Meet the Correspondent: Marina Grechanik > Tel-Aviv, Israel$show=/search/label/Marina%20Grechanik

"Sketching is one of my passions. I don't feel comfortable when I leave home without a sketchbook and some pens in my bag. I think that my way to put things in my memory is to draw them. And taking pictures isn't the same thing.

I live in a very dynamic surrounding — Israel is a warm country with warm weather and warm people. Of course, we have seashores, which calm us a little bit. I love to sit in a corner of some Tel-Aviv coffee shop and explore relationships: between people, their environment, between myself. All this unique local mix of cultures, languages and styles is always a great source for inspiration. You need to be fast, because, as I said, everything is very dynamic. But that's why I love it so much.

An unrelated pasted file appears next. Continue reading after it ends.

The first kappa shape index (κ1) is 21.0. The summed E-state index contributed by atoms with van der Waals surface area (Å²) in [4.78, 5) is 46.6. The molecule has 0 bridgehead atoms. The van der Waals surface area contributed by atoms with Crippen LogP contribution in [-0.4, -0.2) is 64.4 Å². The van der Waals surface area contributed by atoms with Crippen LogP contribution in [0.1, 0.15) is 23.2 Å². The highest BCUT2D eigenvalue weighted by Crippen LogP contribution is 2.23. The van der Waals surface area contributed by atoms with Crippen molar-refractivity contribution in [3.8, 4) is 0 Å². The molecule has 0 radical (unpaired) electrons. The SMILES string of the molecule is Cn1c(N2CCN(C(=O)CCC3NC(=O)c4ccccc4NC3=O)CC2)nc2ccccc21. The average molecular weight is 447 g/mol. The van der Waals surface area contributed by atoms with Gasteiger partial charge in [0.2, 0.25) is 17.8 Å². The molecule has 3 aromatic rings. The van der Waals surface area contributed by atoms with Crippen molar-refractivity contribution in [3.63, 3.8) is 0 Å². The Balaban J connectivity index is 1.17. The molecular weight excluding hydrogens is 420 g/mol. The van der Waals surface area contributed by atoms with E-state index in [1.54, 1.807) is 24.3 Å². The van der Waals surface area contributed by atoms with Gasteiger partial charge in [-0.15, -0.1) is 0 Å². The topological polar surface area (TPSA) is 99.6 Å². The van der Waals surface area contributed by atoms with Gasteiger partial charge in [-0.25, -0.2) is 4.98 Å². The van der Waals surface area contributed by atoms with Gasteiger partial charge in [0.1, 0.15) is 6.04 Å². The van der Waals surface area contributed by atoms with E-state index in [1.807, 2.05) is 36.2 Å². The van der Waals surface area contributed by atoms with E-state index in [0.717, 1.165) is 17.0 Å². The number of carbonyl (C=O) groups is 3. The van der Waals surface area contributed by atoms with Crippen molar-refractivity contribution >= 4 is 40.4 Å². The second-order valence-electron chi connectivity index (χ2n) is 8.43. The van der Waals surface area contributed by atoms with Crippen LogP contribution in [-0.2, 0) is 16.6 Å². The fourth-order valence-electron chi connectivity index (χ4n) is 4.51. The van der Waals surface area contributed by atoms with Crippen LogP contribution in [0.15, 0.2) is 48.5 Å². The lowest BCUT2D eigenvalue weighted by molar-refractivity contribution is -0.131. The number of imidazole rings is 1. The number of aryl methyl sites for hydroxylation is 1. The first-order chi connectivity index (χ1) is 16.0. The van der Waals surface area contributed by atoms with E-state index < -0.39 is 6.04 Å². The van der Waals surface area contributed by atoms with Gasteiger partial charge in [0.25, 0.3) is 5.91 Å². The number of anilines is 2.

Sometimes, I look around, and I find some usual items like sugar bags or napkins. I use them in my drawings to show the atmosphere. Sometimes I draw directly on placemats."

• Marina's art on Flickr.
• Marina's website.

Meet the Correspondent: Tina Koyama > Seattle$show=/search/label/tina%20koyama

"The dictionary says that a hobby is “an activity or interest pursued for pleasure or relaxation.” Although urban sketching certainly provides both pleasure and relaxation, I don’t think of it as my hobby. I think of it more as a way of life – something that has become such a normal part of my everydayness that it shapes how I view the world.